The Africa Centres for Disease Control and prevention (AfricaCDC) said on Thursday, the continent aims to have two-thirds of its population vaccinated against COVID-19 within the next two to three years.
The continent, with 1.3 billion people, has recorded more than 2 million confirmed coronavirus infections.
AfricaCDC director–general, John Nkengasong says there is every possibility the goal would be reached. He has asked stakeholders to be deliberate in this. He added that if the delay takes four to five years, the coronavirus will be endemic in African communities.
Nkengasong, said there were logistical problems to overcome in Africa, including how to keep vaccines cold.
Some European countries expect to start rolling out vaccination campaigns in the next few weeks, but the control group said vaccinations were unlikely to start in Africa until midway through next year.
South Africa Expects First Vaccine Doses Next Week
South Africa’s Health Minister Zweli Mkhize has said the country is expected to receive one million COVID-19 vaccine doses from India on Monday
Mkhize said the AstraZeneca doses would undergo technical processes on arrival, including quality assurance, adding that “these processes will take a minimum of 10 days and a maximum of 14 days to complete, upon which we will be ready to distribute the vaccines to all provinces.”
The country which remains the most infected with COVID-19 in Africa is also expecting an additional 500,000 doses in February and a further 20 million doses procured for June as it continues to battle a highly infectious new mutation of the virus that has led to a surge in new infections.
Baby Vaccination Drops In Rwanda Amid Lockdown
Baby vaccination rate is of concern to Rwandan authorities. The Rwanda biomedical center says it expects to vaccinate 360,000 babies every year with their first shot, but the number has dropped in Kigali during the total lockdown.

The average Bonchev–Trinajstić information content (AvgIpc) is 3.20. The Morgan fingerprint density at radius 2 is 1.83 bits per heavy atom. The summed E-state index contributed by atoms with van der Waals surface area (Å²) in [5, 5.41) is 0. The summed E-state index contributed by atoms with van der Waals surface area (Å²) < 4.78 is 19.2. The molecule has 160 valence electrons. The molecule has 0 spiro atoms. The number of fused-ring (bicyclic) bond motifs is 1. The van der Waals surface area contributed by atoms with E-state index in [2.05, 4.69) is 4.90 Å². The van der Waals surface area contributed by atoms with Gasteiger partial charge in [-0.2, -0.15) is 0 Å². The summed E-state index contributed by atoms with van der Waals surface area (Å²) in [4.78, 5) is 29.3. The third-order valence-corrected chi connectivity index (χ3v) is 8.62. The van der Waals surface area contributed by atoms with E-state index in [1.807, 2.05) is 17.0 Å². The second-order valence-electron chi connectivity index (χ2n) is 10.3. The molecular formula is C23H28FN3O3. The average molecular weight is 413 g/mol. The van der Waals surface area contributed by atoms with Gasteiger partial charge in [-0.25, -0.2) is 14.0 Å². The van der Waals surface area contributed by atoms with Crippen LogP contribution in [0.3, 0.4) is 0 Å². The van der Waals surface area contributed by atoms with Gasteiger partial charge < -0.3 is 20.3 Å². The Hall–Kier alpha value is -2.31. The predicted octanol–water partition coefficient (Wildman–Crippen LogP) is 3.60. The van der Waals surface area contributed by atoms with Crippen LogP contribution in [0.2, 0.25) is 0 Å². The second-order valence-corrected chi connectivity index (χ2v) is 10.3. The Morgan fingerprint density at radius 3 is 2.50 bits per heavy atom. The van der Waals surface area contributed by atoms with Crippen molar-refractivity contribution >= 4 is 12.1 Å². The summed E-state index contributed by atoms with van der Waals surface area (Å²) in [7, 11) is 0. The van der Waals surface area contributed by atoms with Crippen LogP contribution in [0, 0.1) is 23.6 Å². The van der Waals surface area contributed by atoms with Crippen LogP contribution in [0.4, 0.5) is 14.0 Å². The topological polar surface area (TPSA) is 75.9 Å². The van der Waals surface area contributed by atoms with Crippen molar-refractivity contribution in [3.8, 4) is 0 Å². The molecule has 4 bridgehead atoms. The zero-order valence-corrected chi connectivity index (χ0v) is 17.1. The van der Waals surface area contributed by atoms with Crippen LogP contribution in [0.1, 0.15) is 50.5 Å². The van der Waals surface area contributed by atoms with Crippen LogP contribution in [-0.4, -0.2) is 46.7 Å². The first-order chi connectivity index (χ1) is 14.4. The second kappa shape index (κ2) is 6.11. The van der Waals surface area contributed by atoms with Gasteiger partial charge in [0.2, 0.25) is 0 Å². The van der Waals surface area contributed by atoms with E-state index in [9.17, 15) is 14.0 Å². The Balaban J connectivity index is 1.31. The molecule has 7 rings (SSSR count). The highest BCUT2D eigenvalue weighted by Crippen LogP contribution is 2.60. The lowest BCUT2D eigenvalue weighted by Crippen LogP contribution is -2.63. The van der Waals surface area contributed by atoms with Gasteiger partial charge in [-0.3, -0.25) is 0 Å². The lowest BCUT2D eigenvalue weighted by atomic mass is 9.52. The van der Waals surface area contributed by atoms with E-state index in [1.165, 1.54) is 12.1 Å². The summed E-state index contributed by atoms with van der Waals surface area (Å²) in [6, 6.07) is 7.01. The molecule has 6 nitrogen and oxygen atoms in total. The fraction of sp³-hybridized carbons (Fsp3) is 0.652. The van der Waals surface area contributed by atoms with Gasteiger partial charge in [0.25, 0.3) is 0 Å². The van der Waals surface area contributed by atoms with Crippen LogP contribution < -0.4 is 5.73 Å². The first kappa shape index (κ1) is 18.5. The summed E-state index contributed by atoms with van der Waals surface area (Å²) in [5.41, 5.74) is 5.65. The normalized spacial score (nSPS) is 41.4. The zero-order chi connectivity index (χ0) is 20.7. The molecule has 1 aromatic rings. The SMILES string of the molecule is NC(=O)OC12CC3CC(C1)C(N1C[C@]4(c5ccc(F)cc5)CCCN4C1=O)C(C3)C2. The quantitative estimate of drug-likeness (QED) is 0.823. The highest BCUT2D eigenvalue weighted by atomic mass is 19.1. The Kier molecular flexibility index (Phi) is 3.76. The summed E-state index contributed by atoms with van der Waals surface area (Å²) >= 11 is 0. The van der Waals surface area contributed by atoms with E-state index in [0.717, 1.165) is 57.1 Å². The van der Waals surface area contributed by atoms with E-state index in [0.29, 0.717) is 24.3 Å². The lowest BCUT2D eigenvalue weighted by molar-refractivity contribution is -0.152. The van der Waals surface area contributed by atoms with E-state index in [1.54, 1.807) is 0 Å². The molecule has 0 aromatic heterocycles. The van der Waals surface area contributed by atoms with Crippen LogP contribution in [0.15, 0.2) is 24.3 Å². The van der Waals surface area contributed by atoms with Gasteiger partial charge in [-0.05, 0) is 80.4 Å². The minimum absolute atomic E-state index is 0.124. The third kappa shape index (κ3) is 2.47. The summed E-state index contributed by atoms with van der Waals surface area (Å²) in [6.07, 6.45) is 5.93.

Some mothers in Kigali city say they cannot miss their babies’ vaccination schedules despite the city currently being in total lockdown.
At a vaccination exercise in Kigali on Monday, not all who were supposed to bring their babies for the vaccination showed up, thinking the medical personnel would not be available because of the lockdown.
The Rwanda biomedical center says the government spends $10 million annually to provide babies with no cost vaccinations.
Tunisian Protesters Marching To Parliament Blocked
Hundreds of Tunisians have taken to the streets in renewed protests. The demonstrations first, in the town of Sbeitla were triggered by reports that an injured young man during last week’s clashes, Haykel Rachdi, had died. The man’s family said he was hit by a tear gas canister.
He had joined nationwide protests to mark the 10th anniversary of the Tunisian revolution, which ushered in democracy and triggered the Arab spring uprisings across the region.
Soldiers were deployed to government buildings in the town after protesters tried to storm the police station.
On Tuesday, Tunisian police blocked the path of hundreds of protestors who were trying to reach the parliament building in the capital, Tunis.
It was the latest in a series of demonstrations that have been fueled by frustration at the lack of jobs and spiraling prices.
More than one thousand young protesters had been arrested during the previous protests, and many of the protesters on Tuesday were calling for their release.